How will Obama’s administration change current US-Syrian relations in your opinion?
I think Obama’s approach of direct negotiations or direct talks with Syria opens up the doors for Syria to say its case. But the question remains, what can really be achieved from these talks? There are stark differences between the two positions. Obama’s approach would allow the engagement to work and also the use of possible carrots, including how US sanctions are calibrated and implemented in Syria. On the other hand, the Obama administration will be able to walk away from talks when they’re not productive and use sanctions. They have indicated they will use sanctions and other punitive measures to cajole their adversaries into cooperation. I expect the Obama administration… to use all the arrows into America’s quiver to bring Syria around.

Do you think Obama is picking the right people so far?
Given the relative success of the surge and the sahwa campaign in Iraq, and then you have at the same time, Robert Gates continuing on as Secretary of Defense, and Hilary Clinton…being Secretary of State… this would indicate to me that more conservative approach to foreign policy could be taken than what… he ran in the primaries, which means that engagement with Iran and Syria could be much, much more nuanced, and not as idealistic.

As you will be working for an influential think tank in Washington DC, what do you see as your main role, message and contribution?

My fellowship [at the Washington Institute for Near East Policy] deals with engaging Syria and ensuring US national security interests. I have a very long background in Syria, I have covered the country extensively, I know most of its reformers and I’ve met a number of its hardliners. I was the only foreign correspondent to ever travel with the Syrian president on a foreign state visit (China, 2004), and so I understand… [Syria’s] strengths and weaknesses. I want to try and make it so that whatever discussions come about are based on Syria as it is as well as what it could realistically be.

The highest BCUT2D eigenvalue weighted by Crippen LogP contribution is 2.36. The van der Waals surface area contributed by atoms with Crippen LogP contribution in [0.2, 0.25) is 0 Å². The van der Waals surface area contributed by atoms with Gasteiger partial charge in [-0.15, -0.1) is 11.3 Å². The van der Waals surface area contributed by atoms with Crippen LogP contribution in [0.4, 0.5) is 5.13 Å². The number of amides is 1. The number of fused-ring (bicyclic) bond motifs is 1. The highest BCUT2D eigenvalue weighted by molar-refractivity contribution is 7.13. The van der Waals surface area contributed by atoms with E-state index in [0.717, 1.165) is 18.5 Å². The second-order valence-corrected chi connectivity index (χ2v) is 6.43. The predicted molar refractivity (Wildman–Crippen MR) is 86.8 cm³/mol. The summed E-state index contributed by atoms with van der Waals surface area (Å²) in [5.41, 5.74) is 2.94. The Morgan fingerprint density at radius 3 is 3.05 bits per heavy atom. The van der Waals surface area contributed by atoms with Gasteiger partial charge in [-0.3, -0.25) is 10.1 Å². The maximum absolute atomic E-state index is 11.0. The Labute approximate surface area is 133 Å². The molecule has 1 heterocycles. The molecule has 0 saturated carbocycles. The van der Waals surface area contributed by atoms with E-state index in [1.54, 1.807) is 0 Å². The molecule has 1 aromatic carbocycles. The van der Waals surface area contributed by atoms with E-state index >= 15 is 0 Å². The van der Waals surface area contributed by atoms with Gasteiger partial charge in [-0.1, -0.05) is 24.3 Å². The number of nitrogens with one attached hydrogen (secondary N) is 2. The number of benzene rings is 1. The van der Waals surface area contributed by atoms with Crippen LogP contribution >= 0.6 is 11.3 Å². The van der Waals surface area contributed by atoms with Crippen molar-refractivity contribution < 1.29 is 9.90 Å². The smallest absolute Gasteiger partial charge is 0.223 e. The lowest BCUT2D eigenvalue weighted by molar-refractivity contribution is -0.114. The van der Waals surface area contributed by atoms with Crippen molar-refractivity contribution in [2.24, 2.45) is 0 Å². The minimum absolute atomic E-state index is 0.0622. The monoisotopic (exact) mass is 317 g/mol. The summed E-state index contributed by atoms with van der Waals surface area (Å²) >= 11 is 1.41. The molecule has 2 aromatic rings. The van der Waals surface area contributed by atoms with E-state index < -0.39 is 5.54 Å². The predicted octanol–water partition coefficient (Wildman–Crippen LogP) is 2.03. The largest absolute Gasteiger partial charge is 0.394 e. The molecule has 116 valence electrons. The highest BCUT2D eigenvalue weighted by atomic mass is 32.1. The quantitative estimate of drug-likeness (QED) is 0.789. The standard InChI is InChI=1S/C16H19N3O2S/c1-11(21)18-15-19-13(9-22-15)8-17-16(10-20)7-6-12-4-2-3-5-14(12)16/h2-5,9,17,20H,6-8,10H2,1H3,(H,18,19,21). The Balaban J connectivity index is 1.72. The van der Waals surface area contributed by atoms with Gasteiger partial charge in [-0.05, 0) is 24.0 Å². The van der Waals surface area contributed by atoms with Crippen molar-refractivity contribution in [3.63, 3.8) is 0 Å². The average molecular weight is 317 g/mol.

How long have you been blogging? Do you plan to continue?

About two years. I don’t plan to blog everyday… just because I don’t like that kind of writing. I enjoy reading people’s blogs but I only try to write [a blog] when I have something to say. I also use it to launch some of my work… But I will continue blogging, I like the blogging world, and you’ll be surprised: a lot of people read it. I have done nothing to publicize it at all, and I get emails from people all over the world.

What do you think the role of blogging is, especially regarding the Syrian regime?

This is not the same Syria it was in the 1980s, or 1990s for that matter. Syrians at home and abroad are writing about their country. So I think we have a tremendous amount of information on Syria. But I think the really hard part is trying to get Syria to add up. Trying to get it to make any sense because of the way the Syrian regime handles information. Making sense out of Syria is very hard, and I imagine it will continue to be. I think blogs can help that. It allows some people not so forthcoming about their identities to talk about things openly. I’m not one of them, I blog under my name.

What do you think of Syria’s role in Lebanon?

I just think it’s important to not go back to the way things were in the 1990s. The 1990s for some people was an era of stability. For other people, especially in Lebanon, it was a nightmare. So it’s very important for US policymakers… [and] people who work on Syria in general to make sure that the US says very clearly to Syria that whatever happens, we can’t go back to the way things were in the 1990s. It’s not good for Lebanon, and it’s not good for Syria.

Many Lebanese are known to have preferred John McCain over Barack Obama. What is your opinion on this?
McCain was very explicit about Syria [and] Lebanon. Obama was less explicit but on the other hand, I don’t think his advisors are naïve. I don’t think they’ll be handing Lebanon back to Syria like in the 1990s. That was the historical exception. This isn’t going to happen again. It shouldn’t happen again because the first time, it didn’t work out very well. Also, perhaps most importantly here, this would also not be very good for Syria. During those years that Syria was in Lebanon and controlled Lebanon, they used Lebanon as the economic lung that stifled economic reform at home. Syria has to reform in order to accommodate the globalization. I recently attended a conference where Obama and McCain’s senior foreign policy advisors spoke in detail. I found Obama’s advisors very well-informed. We’ll have to see, but I’m optimistic.

  • sunrisedatacare


    April 1, 2010